A common example where file notes may be used in evidence, is the use of a file note in a proceeding concerning a solicitor’s professional conduct (for example in establishing testamentary capacity).2

In addition, it is also common that a file note will be relevant evidence in a solemn form or informal will proceeding3, a proceeding in which the client’s capacity is in issue4, or another proceeding where the state of mind or instructions of the client, or a third party (including an expert) are relevant.5

Accurate, Comprehensive and Contemporaneous

File notes should be accurate, comprehensive and contemporaneous. Those features are not only necessary if the document is to be used in evidence, but also form part of a solicitor’s professional obligations.


When a solicitor produces a file note to be used as evidence in a proceeding, the solicitor must be mindful of not only their paramount duty to the court and to the administration of justice,6 and the fundamental duty to be honest and act with integrity at all times,7 but also the obligations imposed by the Australian Solicitor’s Conduct Rules. In particular:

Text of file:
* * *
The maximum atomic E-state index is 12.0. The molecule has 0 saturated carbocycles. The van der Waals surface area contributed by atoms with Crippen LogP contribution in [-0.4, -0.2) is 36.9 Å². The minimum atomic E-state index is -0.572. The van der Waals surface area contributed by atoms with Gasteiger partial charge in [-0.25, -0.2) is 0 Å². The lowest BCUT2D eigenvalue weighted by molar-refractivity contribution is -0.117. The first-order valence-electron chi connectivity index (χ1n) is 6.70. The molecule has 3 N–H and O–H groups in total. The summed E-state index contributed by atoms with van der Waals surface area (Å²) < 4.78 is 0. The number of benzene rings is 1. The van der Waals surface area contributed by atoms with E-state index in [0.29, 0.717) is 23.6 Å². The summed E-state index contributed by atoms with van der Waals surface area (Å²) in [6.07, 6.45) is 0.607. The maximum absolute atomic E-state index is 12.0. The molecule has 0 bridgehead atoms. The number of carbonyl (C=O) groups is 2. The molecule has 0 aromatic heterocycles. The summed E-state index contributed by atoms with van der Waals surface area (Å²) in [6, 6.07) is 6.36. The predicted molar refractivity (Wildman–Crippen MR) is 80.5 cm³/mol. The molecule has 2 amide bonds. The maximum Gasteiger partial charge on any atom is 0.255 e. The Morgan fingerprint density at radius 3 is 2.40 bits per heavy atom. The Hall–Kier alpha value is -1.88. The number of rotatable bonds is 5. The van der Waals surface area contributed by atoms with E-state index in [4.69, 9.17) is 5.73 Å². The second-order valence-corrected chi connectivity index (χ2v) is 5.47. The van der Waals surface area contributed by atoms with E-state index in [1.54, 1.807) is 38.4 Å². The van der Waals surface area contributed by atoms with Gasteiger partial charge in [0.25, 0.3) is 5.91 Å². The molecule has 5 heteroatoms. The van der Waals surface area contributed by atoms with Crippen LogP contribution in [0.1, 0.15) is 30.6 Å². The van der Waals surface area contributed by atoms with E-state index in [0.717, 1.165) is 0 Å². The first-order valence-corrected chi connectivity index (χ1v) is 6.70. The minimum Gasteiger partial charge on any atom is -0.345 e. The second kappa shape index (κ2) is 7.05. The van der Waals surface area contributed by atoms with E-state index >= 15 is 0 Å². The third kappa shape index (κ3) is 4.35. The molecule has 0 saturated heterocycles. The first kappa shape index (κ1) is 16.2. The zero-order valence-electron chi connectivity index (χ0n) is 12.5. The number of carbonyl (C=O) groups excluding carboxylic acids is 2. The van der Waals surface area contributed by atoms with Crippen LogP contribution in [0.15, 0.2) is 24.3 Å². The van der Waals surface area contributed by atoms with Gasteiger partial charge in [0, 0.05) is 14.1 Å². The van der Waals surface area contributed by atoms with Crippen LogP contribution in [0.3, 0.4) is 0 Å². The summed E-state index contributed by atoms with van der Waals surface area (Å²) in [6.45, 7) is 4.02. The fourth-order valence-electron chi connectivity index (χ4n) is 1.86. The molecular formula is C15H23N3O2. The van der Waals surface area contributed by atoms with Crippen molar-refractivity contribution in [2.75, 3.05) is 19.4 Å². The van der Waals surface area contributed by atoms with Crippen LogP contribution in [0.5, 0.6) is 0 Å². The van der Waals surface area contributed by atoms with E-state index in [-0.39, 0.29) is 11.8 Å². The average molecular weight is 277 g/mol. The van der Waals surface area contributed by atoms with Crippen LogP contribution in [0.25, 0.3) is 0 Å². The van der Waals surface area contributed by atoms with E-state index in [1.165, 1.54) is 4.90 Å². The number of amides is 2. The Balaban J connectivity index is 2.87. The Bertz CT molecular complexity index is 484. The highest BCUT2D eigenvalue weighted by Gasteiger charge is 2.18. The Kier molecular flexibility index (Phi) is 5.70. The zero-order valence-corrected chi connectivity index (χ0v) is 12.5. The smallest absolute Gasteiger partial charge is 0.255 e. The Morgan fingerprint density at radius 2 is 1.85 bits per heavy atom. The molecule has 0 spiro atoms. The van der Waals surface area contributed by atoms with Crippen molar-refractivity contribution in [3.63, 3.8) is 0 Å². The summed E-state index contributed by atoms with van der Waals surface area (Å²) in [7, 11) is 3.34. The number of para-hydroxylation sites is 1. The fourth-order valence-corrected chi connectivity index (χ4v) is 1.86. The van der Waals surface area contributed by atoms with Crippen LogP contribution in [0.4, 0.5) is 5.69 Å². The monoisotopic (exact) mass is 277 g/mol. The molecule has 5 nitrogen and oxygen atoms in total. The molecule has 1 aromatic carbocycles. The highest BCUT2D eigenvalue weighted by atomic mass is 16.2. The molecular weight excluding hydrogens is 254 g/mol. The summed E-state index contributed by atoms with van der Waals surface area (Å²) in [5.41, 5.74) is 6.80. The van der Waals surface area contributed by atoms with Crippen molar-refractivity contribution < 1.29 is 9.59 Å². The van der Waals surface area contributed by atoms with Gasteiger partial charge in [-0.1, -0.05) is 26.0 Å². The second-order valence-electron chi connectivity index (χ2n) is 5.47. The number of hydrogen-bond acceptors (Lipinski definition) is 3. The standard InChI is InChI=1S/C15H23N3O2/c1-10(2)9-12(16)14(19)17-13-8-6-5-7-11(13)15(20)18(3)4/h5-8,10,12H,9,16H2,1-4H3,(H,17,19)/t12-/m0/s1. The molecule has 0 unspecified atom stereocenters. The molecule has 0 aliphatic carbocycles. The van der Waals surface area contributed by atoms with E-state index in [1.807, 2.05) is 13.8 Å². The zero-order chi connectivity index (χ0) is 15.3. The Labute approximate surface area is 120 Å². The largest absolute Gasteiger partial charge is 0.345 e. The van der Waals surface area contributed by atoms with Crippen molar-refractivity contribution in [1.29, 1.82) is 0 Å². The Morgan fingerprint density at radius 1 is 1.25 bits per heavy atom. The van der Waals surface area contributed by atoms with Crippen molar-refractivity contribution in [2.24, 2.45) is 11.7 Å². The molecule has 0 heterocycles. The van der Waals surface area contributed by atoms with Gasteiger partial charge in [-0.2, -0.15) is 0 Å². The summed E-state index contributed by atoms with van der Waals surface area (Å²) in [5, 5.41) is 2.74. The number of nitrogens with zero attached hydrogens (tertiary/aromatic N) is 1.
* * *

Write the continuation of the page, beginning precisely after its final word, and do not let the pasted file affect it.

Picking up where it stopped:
Rule 3.1: A solicitor’s duty to the court and the administration of justice is paramount and prevails to the extent of inconsistency with any other duty;

Rule 19.1: A solicitor must not deceive or knowingly or recklessly mislead the court.

It is unsurprising that a diligent practitioner will strive to achieve accuracy and comprehensiveness in making a file note. Equally important is that the note is made as soon as practicable after the conversation or meeting that it records. That is for at least three reasons:

As a matter of evidence, the document may not be admissible if it is not contemporaneous; and

The file note is obviously more reliable if made at, or soon after, the relevant meeting or conversation; and


A solicitor must maintain the highest standards of honesty and probity.

In that latter regard, it is trite to observe that if a file note does not exist, it should not be manufactured at a later date and proffered as a contemporaneous record. Conduct of that nature is deliberately dishonest, will likely constitute professional misconduct, and carry significant personal sanction, which sanctions may include, but are not limited to, being struck off or suspension of a practising certificate.8

When a file note is to be disclosed or produced as evidence in a proceeding, it is as a contemporaneous document recording a conversation. Accordingly, it is important to produce the original note. If a file note has been amended at a later date, so is not truly contemporaneous, even if the amendments are minimal, the solicitor who made the note should inform the court that amendments have been made.